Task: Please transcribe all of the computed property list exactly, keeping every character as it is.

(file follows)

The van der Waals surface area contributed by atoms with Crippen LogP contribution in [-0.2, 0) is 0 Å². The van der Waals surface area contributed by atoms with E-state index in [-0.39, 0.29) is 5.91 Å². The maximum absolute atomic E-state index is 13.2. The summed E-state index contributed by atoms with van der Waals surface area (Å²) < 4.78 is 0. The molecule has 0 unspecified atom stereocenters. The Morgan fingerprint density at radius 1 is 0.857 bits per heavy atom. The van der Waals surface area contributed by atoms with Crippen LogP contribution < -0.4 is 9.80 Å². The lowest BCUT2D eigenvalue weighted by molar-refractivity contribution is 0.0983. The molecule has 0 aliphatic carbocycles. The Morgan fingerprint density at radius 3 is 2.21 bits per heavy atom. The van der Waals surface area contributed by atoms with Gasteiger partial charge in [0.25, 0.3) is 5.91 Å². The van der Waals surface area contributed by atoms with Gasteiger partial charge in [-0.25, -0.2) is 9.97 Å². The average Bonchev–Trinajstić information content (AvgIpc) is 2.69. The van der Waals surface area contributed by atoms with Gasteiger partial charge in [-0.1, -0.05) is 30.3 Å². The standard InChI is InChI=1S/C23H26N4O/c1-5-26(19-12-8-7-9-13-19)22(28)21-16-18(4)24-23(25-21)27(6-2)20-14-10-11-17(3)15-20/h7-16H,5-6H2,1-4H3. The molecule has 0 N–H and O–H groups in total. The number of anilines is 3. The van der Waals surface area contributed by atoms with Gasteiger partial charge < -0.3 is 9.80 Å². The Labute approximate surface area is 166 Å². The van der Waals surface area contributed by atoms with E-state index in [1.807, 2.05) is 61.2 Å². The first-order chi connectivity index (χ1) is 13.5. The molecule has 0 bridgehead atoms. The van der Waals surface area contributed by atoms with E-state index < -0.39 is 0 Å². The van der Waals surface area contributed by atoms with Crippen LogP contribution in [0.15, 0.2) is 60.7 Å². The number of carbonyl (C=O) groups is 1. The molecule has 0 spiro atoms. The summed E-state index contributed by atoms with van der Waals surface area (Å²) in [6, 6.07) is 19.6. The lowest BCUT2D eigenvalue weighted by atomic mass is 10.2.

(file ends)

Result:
The van der Waals surface area contributed by atoms with Crippen LogP contribution in [-0.2, 0) is 0 Å². The van der Waals surface area contributed by atoms with E-state index in [-0.39, 0.29) is 5.91 Å². The maximum absolute atomic E-state index is 13.2. The summed E-state index contributed by atoms with van der Waals surface area (Å²) < 4.78 is 0. The molecule has 0 unspecified atom stereocenters. The Morgan fingerprint density at radius 1 is 0.857 bits per heavy atom. The van der Waals surface area contributed by atoms with Crippen LogP contribution < -0.4 is 9.80 Å². The lowest BCUT2D eigenvalue weighted by molar-refractivity contribution is 0.0983. The molecule has 0 aliphatic carbocycles. The Morgan fingerprint density at radius 3 is 2.21 bits per heavy atom. The van der Waals surface area contributed by atoms with Gasteiger partial charge in [0.25, 0.3) is 5.91 Å². The van der Waals surface area contributed by atoms with Gasteiger partial charge in [-0.25, -0.2) is 9.97 Å². The average Bonchev–Trinajstić information content (AvgIpc) is 2.69. The van der Waals surface area contributed by atoms with Gasteiger partial charge in [-0.1, -0.05) is 30.3 Å². The standard InChI is InChI=1S/C23H26N4O/c1-5-26(19-12-8-7-9-13-19)22(28)21-16-18(4)24-23(25-21)27(6-2)20-14-10-11-17(3)15-20/h7-16H,5-6H2,1-4H3. The molecule has 0 N–H and O–H groups in total. The number of anilines is 3. The van der Waals surface area contributed by atoms with Gasteiger partial charge < -0.3 is 9.80 Å². The Labute approximate surface area is 166 Å². The van der Waals surface area contributed by atoms with E-state index in [1.807, 2.05) is 61.2 Å². The first-order chi connectivity index (χ1) is 13.5. The molecule has 0 bridgehead atoms. The van der Waals surface area contributed by atoms with E-state index < -0.39 is 0 Å². The van der Waals surface area contributed by atoms with Crippen LogP contribution in [0.15, 0.2) is 60.7 Å². The number of carbonyl (C=O) groups is 1. The molecule has 0 spiro atoms. The summed E-state index contributed by atoms with van der Waals surface area (Å²) in [6, 6.07) is 19.6. The lowest BCUT2D eigenvalue weighted by atomic mass is 10.2.